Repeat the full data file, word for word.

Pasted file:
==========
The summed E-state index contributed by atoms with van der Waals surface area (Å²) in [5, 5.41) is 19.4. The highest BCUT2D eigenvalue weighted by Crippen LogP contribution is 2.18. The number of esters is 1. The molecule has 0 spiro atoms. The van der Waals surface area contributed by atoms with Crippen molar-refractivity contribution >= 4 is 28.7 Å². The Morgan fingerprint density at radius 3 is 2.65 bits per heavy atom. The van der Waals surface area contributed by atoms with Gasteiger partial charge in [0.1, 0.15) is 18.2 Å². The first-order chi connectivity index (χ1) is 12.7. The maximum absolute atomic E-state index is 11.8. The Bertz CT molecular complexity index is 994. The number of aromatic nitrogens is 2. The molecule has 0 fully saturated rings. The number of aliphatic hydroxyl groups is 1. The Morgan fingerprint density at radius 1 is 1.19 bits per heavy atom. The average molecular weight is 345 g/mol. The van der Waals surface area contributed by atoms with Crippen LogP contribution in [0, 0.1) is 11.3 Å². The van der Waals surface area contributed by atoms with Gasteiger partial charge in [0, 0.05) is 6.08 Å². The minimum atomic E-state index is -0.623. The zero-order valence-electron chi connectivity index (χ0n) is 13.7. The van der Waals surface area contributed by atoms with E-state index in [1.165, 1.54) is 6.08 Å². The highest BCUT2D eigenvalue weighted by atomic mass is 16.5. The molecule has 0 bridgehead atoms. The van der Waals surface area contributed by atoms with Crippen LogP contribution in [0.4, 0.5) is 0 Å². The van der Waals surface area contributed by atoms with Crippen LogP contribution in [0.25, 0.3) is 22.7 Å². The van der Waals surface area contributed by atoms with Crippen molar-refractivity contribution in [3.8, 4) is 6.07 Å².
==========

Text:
The summed E-state index contributed by atoms with van der Waals surface area (Å²) in [5, 5.41) is 19.4. The highest BCUT2D eigenvalue weighted by Crippen LogP contribution is 2.18. The number of esters is 1. The molecule has 0 spiro atoms. The van der Waals surface area contributed by atoms with Crippen molar-refractivity contribution >= 4 is 28.7 Å². The Morgan fingerprint density at radius 3 is 2.65 bits per heavy atom. The van der Waals surface area contributed by atoms with Gasteiger partial charge in [0.1, 0.15) is 18.2 Å². The first-order chi connectivity index (χ1) is 12.7. The maximum absolute atomic E-state index is 11.8. The Bertz CT molecular complexity index is 994. The number of aromatic nitrogens is 2. The molecule has 0 fully saturated rings. The number of aliphatic hydroxyl groups is 1. The Morgan fingerprint density at radius 1 is 1.19 bits per heavy atom. The average molecular weight is 345 g/mol. The van der Waals surface area contributed by atoms with Crippen LogP contribution in [0, 0.1) is 11.3 Å². The van der Waals surface area contributed by atoms with Gasteiger partial charge in [0, 0.05) is 6.08 Å². The minimum atomic E-state index is -0.623. The zero-order valence-electron chi connectivity index (χ0n) is 13.7. The van der Waals surface area contributed by atoms with E-state index in [1.165, 1.54) is 6.08 Å². The highest BCUT2D eigenvalue weighted by atomic mass is 16.5. The molecule has 0 bridgehead atoms. The van der Waals surface area contributed by atoms with Crippen LogP contribution in [0.4, 0.5) is 0 Å². The van der Waals surface area contributed by atoms with Crippen LogP contribution in [0.25, 0.3) is 22.7 Å². The van der Waals surface area contributed by atoms with Crippen molar-refractivity contribution in [3.8, 4) is 6.07 Å².